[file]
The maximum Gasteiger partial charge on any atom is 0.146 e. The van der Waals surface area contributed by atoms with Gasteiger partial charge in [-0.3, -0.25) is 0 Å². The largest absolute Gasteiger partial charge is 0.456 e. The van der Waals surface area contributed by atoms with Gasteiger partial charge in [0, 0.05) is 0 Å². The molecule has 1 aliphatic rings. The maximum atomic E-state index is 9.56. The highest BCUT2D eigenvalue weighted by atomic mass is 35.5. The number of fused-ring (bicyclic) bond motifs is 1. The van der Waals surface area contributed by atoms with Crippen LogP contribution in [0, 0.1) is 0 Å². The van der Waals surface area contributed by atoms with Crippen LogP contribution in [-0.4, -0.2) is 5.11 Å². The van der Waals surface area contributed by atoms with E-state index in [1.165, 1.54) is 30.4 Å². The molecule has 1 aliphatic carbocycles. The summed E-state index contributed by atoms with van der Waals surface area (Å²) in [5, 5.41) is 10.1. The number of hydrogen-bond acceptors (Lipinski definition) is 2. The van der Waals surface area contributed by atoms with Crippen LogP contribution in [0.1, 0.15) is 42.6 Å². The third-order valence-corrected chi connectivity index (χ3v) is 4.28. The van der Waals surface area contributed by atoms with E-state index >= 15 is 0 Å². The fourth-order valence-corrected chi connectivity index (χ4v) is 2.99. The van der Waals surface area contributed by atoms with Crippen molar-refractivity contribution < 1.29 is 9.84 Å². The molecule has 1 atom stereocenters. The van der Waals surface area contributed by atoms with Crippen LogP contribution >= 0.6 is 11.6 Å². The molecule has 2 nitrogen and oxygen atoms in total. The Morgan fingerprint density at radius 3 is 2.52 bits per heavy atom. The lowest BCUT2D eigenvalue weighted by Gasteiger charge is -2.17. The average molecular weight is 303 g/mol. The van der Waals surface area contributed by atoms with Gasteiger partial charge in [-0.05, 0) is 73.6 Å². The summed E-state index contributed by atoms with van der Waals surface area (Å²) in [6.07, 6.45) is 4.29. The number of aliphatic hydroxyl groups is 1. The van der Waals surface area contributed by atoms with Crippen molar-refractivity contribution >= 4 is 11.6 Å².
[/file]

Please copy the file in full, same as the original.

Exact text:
The maximum Gasteiger partial charge on any atom is 0.146 e. The van der Waals surface area contributed by atoms with Gasteiger partial charge in [-0.3, -0.25) is 0 Å². The largest absolute Gasteiger partial charge is 0.456 e. The van der Waals surface area contributed by atoms with Gasteiger partial charge in [0, 0.05) is 0 Å². The molecule has 1 aliphatic rings. The maximum atomic E-state index is 9.56. The highest BCUT2D eigenvalue weighted by atomic mass is 35.5. The number of fused-ring (bicyclic) bond motifs is 1. The van der Waals surface area contributed by atoms with Crippen LogP contribution in [0, 0.1) is 0 Å². The van der Waals surface area contributed by atoms with Crippen LogP contribution in [-0.4, -0.2) is 5.11 Å². The van der Waals surface area contributed by atoms with E-state index in [1.165, 1.54) is 30.4 Å². The molecule has 1 aliphatic carbocycles. The summed E-state index contributed by atoms with van der Waals surface area (Å²) in [5, 5.41) is 10.1. The number of hydrogen-bond acceptors (Lipinski definition) is 2. The van der Waals surface area contributed by atoms with Crippen LogP contribution in [0.1, 0.15) is 42.6 Å². The third-order valence-corrected chi connectivity index (χ3v) is 4.28. The van der Waals surface area contributed by atoms with E-state index >= 15 is 0 Å². The fourth-order valence-corrected chi connectivity index (χ4v) is 2.99. The van der Waals surface area contributed by atoms with Crippen molar-refractivity contribution < 1.29 is 9.84 Å². The molecule has 1 atom stereocenters. The van der Waals surface area contributed by atoms with Crippen LogP contribution >= 0.6 is 11.6 Å². The molecule has 2 nitrogen and oxygen atoms in total. The Morgan fingerprint density at radius 3 is 2.52 bits per heavy atom. The lowest BCUT2D eigenvalue weighted by Gasteiger charge is -2.17. The average molecular weight is 303 g/mol. The van der Waals surface area contributed by atoms with Gasteiger partial charge in [-0.05, 0) is 73.6 Å². The summed E-state index contributed by atoms with van der Waals surface area (Å²) in [6.07, 6.45) is 4.29. The number of aliphatic hydroxyl groups is 1. The van der Waals surface area contributed by atoms with Crippen molar-refractivity contribution >= 4 is 11.6 Å².